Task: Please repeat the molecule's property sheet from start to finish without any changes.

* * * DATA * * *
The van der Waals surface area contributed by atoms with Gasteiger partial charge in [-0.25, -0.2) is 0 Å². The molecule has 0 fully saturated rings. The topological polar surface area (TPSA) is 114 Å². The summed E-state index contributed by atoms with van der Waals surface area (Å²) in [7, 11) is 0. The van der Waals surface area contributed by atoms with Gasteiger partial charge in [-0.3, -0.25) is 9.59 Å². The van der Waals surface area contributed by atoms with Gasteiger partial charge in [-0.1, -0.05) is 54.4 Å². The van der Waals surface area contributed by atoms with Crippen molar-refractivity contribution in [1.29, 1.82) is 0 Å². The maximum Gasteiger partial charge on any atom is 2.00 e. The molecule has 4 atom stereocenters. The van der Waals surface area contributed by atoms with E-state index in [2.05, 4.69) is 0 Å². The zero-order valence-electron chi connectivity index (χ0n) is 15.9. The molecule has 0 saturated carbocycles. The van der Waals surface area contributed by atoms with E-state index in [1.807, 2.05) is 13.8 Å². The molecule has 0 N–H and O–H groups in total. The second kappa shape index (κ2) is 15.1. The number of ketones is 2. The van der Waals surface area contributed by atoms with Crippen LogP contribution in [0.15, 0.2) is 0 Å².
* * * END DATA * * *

The van der Waals surface area contributed by atoms with Gasteiger partial charge in [-0.25, -0.2) is 0 Å². The molecule has 0 fully saturated rings. The topological polar surface area (TPSA) is 114 Å². The summed E-state index contributed by atoms with van der Waals surface area (Å²) in [7, 11) is 0. The van der Waals surface area contributed by atoms with Gasteiger partial charge in [-0.3, -0.25) is 9.59 Å². The van der Waals surface area contributed by atoms with Gasteiger partial charge in [-0.1, -0.05) is 54.4 Å². The van der Waals surface area contributed by atoms with Crippen molar-refractivity contribution in [1.29, 1.82) is 0 Å². The maximum Gasteiger partial charge on any atom is 2.00 e. The molecule has 4 atom stereocenters. The van der Waals surface area contributed by atoms with E-state index in [2.05, 4.69) is 0 Å². The zero-order valence-electron chi connectivity index (χ0n) is 15.9. The molecule has 0 saturated carbocycles. The van der Waals surface area contributed by atoms with E-state index in [1.807, 2.05) is 13.8 Å². The molecule has 0 N–H and O–H groups in total. The second kappa shape index (κ2) is 15.1. The number of ketones is 2. The van der Waals surface area contributed by atoms with Crippen LogP contribution in [0.15, 0.2) is 0 Å².